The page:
Shanghai Expo Imagines Better Cities

World’s fair considers zero-carbon buildings and life after cars

4 min read
Opening illustration
China: Times Square World In the Pavilion of Urban Planet (above), visitors walk through a vertiginous cautionary tale: The garishly lit city-planet, according to the pavilion’s designers, represents the ecological problems posed by unchecked development. In this and the other 270 national, corporate, and theme pavilions, the question hangs like a challenge: Can we create cities whose citizens enjoy a fulfilling existence without destroying the planet?
Photo: Xinhua/Landov

At their finest, world’s fairs are astrange amalgam of the practical and the impossible, the feasible and the futuristic, the ridiculous and the sublime. Since the first official world’s fair in 1851, they have churned out giddy monuments to human industry and innovation, with the shining promise of technology taking center stage.

Many utopian dreams of world’s fairs past have now been absorbed into the everyday: the first commercial escalator at the 1900 world’s fair in Paris; the personal automobile in 1904; RCA’s television in 1939. The potential of such inventions seemed only for the good. Escalators and elevators would enable modern skyscrapers and cities. The car offered unfettered freedom of movement. The phone and TV would create an immediate connection to the outside world.

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"SuperGPS" Accurate to 10 Centimeters or Better

New optical-wireless hybrid makes use of existing telecommunications infrastructure

3 min read
illustration of man looking at giant smart phone with map and red "you are here" symbol

Modern life now often depends on GPS(short for Global Positioning System), but it can err on the order of meters in cities. Now a new study from a team of Dutch researchers reveals a terrestrial positioning system based on existing telecommunications networks can deliver geolocation info accurate to within 10 centimeters in metropolitan areas.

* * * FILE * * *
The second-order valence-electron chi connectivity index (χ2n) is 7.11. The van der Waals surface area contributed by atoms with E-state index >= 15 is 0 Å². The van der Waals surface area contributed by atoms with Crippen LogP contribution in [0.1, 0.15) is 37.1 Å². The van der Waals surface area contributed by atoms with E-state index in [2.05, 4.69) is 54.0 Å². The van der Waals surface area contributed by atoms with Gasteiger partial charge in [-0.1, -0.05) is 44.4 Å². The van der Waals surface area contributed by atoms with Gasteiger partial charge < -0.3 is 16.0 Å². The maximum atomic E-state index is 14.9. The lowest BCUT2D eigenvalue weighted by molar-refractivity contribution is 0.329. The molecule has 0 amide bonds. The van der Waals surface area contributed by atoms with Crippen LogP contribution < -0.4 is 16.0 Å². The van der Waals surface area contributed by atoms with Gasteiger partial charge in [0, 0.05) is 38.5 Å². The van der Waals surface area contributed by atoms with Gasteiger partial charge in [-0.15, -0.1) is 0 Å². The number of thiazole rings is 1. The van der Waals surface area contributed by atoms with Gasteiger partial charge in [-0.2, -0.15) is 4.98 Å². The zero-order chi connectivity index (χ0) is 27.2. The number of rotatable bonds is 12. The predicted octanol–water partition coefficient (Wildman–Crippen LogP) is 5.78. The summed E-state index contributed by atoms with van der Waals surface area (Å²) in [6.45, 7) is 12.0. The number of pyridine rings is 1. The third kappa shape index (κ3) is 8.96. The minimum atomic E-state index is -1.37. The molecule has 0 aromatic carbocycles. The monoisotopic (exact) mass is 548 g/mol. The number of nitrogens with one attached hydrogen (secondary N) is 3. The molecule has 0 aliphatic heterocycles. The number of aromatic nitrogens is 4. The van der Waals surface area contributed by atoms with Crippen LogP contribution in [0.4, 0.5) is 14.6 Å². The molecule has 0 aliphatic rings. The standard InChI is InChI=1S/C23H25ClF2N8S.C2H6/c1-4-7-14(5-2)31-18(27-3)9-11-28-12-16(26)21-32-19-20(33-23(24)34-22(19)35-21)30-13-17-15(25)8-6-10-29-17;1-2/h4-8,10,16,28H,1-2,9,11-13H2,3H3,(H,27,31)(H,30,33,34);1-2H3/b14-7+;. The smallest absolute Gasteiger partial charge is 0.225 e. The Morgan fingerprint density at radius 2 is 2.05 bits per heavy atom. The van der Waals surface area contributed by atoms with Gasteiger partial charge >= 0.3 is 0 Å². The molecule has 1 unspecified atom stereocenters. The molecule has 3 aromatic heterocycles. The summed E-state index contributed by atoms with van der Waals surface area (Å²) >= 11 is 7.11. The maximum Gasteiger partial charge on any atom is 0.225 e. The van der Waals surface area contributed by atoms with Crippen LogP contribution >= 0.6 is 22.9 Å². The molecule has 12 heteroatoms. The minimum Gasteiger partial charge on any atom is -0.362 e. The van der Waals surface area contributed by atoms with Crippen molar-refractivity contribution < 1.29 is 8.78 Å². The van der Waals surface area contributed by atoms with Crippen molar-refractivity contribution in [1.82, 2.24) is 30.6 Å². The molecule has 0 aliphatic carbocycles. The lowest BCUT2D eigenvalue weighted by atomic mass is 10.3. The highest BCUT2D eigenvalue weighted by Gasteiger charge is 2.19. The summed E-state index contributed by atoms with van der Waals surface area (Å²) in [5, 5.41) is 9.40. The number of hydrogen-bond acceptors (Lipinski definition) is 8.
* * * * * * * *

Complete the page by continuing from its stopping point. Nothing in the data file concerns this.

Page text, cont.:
The scientists detailed their findings 16 November in the journal Nature.

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Close-up of a colorful semiconductor wafer held the white gloved hands of a clean room technician.

A 300-millimeter wafer from a GlobalFoundries fab in Dresden is full of advanced transistors. The industry will need to continue to produce more and better devices, argues the author.

Liesa Johannssen-Koppitz/Bloomberg/Getty Images

This is a guest post in recognition of the 75th anniversary of the invention of the transistor. It is adapted from an essay in the July 2022 IEEE Electron Device Society Newsletter. The views expressed here are solely those of the author and do not represent positions of IEEE Spectrum or the IEEE.

On the 75th anniversary of the invention of the transistor, a device to which I have devoted my entire career, I’d like to answer two questions: Does the world need better transistors? And if so, what will they be like?

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Designing Fuel Cell Systems Using System-Level Design

Modeling and simulation in Simulink and Simscape

1 min read
Designing Fuel Cell Systems Using System-Level Design

Design and simulate a fuel cell system for electric mobility. See by example how Simulink® and Simscape™ support multidomain physical modeling and simulation of fuel cell systems including thermal, gas, and liquid systems. Learn how to select levels of modeling fidelities to meet your needs at different development stages.